Old  Elk Distillery is considered one of the rising stars in the American Whiskey category and it’s reputation is well-earned. The brand has dedicated its resources to distilling a high-quality premium bourbon made by former MGP Ingredients Master Distiller Greg Metze. In the latest Startup Spotlight, CEO Luis Gonzalez revealed some of the keys to the brand’s success.

Tell us about Old Elk.

Luis Gonzalez: At Old Elk Distillery, in Fort Collins, Colorado, craft is everything. To us, it’s more than just selling a bottle. We take pride in putting the time and effort it takes to create something special and innovative within our brands, products, and strategy. Our Master Distiller, Greg Metze, has over four decades of experience in producing world class whiskeys. He worked directly with our team to create the whiskeys you know and love from the Old Elk line-up today. From our signature high malt bourbon to our Slow Cut Proofing Process, it’s obvious our attention to detail is significant. We put the same amount of passion and enthusiasm into our other brands in our portfolio: Whiskeysmith incorporates American aged whiskey and combines it with true-to-taste flavors for the flavored whiskey lovers and beyond. Nooku Bourbon Cream uses real dairy. PB&W: Peanut Butter Flavored Whiskey is made with real peanut extract. Dry Town Gin is soaked for 18 hours and then vapor extracted. Our portfolio speaks for itself, it is where craft meets quality.

What sets your brand apart in the marketplace?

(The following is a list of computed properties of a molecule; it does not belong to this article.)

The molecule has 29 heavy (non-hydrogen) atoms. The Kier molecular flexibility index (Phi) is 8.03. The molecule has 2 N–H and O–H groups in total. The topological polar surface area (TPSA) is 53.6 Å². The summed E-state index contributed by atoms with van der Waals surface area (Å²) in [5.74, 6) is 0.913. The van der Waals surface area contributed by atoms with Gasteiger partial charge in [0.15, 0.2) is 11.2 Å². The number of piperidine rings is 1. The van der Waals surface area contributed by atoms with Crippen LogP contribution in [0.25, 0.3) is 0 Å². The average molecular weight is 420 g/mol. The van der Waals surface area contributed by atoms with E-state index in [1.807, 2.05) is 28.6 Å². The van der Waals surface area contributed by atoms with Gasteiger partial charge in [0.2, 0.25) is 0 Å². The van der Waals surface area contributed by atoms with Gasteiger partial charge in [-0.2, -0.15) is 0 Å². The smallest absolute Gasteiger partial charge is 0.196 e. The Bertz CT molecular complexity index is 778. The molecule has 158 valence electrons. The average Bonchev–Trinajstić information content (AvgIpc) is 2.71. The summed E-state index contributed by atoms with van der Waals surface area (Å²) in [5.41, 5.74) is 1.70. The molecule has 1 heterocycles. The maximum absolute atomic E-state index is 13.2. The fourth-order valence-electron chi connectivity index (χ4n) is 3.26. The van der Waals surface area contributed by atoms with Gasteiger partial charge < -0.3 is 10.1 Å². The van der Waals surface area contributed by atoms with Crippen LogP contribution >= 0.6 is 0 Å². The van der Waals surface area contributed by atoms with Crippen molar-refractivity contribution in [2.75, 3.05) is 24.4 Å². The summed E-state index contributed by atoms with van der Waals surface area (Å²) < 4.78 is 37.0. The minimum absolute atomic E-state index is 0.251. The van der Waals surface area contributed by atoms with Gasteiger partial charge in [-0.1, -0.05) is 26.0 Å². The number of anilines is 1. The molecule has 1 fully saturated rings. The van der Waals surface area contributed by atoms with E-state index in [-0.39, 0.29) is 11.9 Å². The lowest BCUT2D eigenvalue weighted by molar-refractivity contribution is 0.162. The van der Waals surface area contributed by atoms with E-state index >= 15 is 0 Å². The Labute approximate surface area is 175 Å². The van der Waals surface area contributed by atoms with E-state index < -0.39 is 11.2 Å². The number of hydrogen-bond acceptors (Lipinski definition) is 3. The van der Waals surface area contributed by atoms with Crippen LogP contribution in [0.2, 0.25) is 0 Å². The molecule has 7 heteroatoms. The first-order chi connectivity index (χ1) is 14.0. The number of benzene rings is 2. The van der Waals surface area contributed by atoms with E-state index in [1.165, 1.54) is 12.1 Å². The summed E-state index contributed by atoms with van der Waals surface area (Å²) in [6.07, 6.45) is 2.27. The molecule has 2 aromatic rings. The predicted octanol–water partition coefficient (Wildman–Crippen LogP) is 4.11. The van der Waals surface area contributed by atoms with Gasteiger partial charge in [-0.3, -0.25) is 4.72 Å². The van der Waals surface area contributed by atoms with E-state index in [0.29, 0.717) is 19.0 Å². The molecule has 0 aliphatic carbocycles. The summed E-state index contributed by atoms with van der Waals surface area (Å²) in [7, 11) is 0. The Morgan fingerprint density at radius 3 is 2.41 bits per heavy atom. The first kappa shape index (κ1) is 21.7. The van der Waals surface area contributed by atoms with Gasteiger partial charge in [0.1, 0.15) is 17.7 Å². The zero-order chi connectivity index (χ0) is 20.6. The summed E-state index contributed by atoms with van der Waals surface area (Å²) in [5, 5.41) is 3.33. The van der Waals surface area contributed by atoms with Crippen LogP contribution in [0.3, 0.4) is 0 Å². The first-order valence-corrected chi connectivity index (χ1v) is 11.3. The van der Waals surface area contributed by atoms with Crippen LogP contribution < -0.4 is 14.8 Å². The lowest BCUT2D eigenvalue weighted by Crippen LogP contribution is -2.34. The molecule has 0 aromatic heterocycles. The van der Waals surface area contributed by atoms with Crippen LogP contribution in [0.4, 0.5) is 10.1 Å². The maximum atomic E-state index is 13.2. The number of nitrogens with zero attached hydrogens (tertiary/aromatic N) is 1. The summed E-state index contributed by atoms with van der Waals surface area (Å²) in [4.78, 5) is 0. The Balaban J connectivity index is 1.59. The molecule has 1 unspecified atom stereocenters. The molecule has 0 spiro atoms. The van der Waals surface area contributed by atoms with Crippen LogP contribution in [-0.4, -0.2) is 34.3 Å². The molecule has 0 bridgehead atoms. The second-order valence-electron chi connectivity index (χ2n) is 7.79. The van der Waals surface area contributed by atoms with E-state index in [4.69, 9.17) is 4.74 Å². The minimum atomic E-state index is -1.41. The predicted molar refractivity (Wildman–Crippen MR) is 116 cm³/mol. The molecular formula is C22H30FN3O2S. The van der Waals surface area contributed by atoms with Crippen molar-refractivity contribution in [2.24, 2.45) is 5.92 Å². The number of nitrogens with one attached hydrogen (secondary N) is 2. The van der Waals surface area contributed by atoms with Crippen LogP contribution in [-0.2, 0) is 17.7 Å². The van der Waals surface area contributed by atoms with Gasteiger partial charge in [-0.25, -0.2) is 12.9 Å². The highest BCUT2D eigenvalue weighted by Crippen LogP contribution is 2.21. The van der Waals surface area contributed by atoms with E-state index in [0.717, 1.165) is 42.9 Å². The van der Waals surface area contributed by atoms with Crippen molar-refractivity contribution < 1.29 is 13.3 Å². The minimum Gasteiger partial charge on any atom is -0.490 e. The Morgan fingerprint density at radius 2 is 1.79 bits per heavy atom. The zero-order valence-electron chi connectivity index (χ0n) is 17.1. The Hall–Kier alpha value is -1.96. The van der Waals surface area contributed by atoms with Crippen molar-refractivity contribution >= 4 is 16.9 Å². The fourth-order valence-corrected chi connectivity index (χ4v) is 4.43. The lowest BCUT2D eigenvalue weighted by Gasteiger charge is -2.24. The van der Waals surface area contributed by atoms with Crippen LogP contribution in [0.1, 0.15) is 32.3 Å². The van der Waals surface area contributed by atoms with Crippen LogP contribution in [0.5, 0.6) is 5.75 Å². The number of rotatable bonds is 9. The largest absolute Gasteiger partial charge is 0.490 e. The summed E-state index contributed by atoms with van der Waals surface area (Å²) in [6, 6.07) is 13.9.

LG: The significant investments we’ve made in the business, have not only allowed us to build out a robust bourbon and whiskey roadmap and brand, but to create a house of brands that aligns with legacy, growing categories, and the evolving and educated palate of consumers. Old Elk is different simply because we are constantly innovating. It’s in our nature here and we just can’t help it. That’s why, back in 2013, when we first approached MGP and Greg Metze to help us start our brand, we did something virtually few others do: asked for a custom mashbills. Typically, when starting a new brand, you’re given a selection of mashbills to choose from, but we knew we wanted something different. As our first project, we asked Greg to create a premium smooth and easy bourbon that we would be proud of as a distillery. Fast forward about seven years later, we have a growing portfolio made up of five different Old Elk expressions, distributed across the country. We are proud to be recognized for our high malted barley content in our bourbon, as well as creating world-class quality products across several categories and brands. When choosing a bottle of old elk, you’re choosing to put time and quality first. There are no shortcuts for us because our fans don’t deserve that. Our vision is to make the highest quality product at the scale of larger companies, with the heart, soul, and appreciation many craft companies can attain. All of the bourbon is taken out of the barrel at cask strength. Traditionally, this process takes 24-48 hours. However, we choose to do it for a significantly longer period of time at very small increments. We call this patient technique “Slow Cut™” proofing and we’re one of the only distilleries out there who has officially made this a part of the process. Our choice to extend the life of the proofing time to keep the liquid cool allows us to bottle every last drop of flavor.